Posted on: April 9, 2020
All our lives have been impacted in the past few weeks due to COVID-19. Several professors at the University of South Carolina College of Pharmacy have found themselves focused on the pandemic not only in finding alternative ways to hold classes with students but also in joining those in the fight to quell the spread of the disease.
Brandon Bookstaver, ‘04 Pharm.D., and director of the infectious diseases residency program for UofSC COP and Prisma Health Richland, is balancing his time between working with students virtually and working with data to help better understand the novel coronavirus.
As an associate professor in infectious diseases, Bookstaver now has the opportunity to follow a disease that affords new research opportunities and allows him to maximize his critical thinking skills in specialty areas that initially attracted him to study infectious disease as a pharmacy student. “I enjoy epidemiology, microbiology and the public health aspects of infectious diseases,” he says.
Bookstaver typically has a wide array of responsibilities. “I may teach a didactic course in the morning, head over to Prisma Midlands to work on patient care initiatives alongside my infectious diseases resident, then join a conference call for a professional organization in the afternoon,” he says. “I love that my days have zero monotony.”
We’re very fortunate at UofSC and in the state of South Carolina to have such an incredible infectious diseases pharmacy and medical team.
Brandon Bookstaver, Pharm.D. Director, Residency & Fellowship Training
Bookstaver normally rounds out his day by having discussions around research with his infectious diseases colleagues. “We’re very fortunate at UofSC and in the state of South Carolina to have such an incredible ID pharmacy and medical team,” he adds.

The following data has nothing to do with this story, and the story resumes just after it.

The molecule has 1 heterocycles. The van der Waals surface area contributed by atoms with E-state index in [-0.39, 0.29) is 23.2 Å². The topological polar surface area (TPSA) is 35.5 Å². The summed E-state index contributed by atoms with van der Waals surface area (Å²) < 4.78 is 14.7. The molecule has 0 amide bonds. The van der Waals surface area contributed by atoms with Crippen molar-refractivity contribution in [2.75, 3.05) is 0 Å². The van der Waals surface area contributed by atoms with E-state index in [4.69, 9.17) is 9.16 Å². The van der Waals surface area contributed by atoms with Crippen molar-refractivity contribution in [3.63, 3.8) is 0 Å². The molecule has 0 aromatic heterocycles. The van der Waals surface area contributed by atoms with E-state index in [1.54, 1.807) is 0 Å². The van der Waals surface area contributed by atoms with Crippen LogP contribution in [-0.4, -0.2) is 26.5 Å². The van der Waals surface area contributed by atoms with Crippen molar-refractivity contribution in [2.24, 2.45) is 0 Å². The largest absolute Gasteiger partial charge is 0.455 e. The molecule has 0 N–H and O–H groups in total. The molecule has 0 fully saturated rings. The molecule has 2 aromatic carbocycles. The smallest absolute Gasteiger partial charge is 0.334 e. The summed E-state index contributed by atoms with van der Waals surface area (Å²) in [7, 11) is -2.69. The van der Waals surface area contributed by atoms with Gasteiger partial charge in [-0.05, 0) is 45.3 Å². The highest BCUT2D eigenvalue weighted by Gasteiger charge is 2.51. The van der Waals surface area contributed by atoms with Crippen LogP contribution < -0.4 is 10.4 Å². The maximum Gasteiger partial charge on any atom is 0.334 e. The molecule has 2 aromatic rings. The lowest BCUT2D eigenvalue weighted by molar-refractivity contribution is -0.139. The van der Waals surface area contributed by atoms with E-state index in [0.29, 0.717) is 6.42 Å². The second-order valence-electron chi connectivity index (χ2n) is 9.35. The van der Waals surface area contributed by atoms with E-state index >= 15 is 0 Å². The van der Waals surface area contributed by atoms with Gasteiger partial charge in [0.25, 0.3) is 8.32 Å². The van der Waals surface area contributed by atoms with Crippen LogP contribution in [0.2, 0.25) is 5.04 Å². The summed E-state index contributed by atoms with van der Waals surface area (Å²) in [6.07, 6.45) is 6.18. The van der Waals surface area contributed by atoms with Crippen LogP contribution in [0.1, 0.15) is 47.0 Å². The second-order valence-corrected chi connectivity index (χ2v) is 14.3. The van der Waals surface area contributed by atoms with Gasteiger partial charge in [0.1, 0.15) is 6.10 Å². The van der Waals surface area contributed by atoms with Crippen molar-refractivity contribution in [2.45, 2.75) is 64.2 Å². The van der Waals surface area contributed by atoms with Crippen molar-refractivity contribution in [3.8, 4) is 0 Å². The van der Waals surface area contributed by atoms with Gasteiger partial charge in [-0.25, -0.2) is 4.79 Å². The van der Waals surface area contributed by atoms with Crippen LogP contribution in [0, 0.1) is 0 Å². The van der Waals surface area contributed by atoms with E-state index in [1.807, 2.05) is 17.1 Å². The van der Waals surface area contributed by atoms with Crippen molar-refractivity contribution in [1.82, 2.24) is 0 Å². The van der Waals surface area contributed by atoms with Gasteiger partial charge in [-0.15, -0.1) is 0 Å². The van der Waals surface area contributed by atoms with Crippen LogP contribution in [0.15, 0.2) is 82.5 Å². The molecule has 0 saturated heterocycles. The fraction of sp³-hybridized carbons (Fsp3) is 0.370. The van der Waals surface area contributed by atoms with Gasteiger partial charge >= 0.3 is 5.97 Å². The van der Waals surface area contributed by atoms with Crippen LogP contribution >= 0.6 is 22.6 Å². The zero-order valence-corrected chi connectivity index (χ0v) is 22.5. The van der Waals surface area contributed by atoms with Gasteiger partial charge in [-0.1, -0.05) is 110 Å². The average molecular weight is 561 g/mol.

The COVID-19 pandemic has brought significant changes to most of our lives, whether we are considered essential employees, working from home or teaching virtual classes. Bookstaver was on clinical service when the pandemic presented in March still managing his day-to-day stewardship activities. “I was also working with colleagues analyzing emerging data, implementing COVID-19 treatment management guidelines,” he says, “as well as figuring out how we would effectively navigate teaching and precepting from a distance.”
While he and his colleagues are still teaching and precepting, he stresses that the current health climate is dynamic. meaning data are still being analyzed and local management guidelines are being augmented.
“We are also developing a statewide registry to assess data on short- and long-term treatment safety and effectiveness in patients with COVID-19.” Bookstaver’s team from across the state will work in conjunction with South Carolina Department of Health and Environmental Control (SCDHEC) which currently is only tracking confirmed cases of COVID-19 rather than outcomes.
Bookstaver was unsure of what to expect as this coronavirus found its way into the U.S. “We have had these viruses in the past, including SARS and MERS, but they have been mostly isolated and really did not greatly impact the U.S.,” Bookstaver notes. “It was clear after a few weeks that this was different.”
Bookstaver wants everyone to understand that data are being produced at an incredible rate, which results in frequently changing recommendations for disease management. He cautions about interpretation of data related to COVID-19 saying, “we must be careful in reading only headlines and not abandon a healthy skepticism.”
“Currently, there are no established treatments,” he says, “although there are experimental treatments and potential options, but as of now, nothing with strong data. Hopefully, that will change, even as someone might be reading this.”
In the meantime, Bookstaver emphasizes that everyone should continue to practice good hygiene, social distancing and following all local, state and national directives. “I just want to thank everyone,” he says. “Everyone is a piece of this puzzle. Everyone is on the frontline of something in their lives and careers. Right now, it is pharmacists and health care workers in the fight against COVID-19.”